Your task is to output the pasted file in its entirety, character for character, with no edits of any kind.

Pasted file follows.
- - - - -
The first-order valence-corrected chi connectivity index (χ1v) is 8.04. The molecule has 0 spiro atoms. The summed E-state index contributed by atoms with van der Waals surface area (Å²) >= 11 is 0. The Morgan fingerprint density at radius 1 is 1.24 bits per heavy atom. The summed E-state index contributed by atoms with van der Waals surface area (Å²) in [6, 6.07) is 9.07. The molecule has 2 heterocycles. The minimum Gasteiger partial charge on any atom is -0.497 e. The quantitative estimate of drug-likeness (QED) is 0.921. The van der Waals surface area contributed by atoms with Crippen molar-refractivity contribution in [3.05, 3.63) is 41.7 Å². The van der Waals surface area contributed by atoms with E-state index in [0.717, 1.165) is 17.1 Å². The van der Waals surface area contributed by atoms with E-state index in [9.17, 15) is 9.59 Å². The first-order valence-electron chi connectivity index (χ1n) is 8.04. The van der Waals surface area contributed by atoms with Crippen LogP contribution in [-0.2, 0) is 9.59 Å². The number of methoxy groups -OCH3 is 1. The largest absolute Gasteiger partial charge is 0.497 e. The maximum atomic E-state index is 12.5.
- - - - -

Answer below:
The first-order valence-corrected chi connectivity index (χ1v) is 8.04. The molecule has 0 spiro atoms. The summed E-state index contributed by atoms with van der Waals surface area (Å²) >= 11 is 0. The Morgan fingerprint density at radius 1 is 1.24 bits per heavy atom. The summed E-state index contributed by atoms with van der Waals surface area (Å²) in [6, 6.07) is 9.07. The molecule has 2 heterocycles. The minimum Gasteiger partial charge on any atom is -0.497 e. The quantitative estimate of drug-likeness (QED) is 0.921. The van der Waals surface area contributed by atoms with Crippen molar-refractivity contribution in [3.05, 3.63) is 41.7 Å². The van der Waals surface area contributed by atoms with E-state index in [0.717, 1.165) is 17.1 Å². The van der Waals surface area contributed by atoms with E-state index in [9.17, 15) is 9.59 Å². The first-order valence-electron chi connectivity index (χ1n) is 8.04. The van der Waals surface area contributed by atoms with Crippen LogP contribution in [-0.2, 0) is 9.59 Å². The number of methoxy groups -OCH3 is 1. The largest absolute Gasteiger partial charge is 0.497 e. The maximum atomic E-state index is 12.5.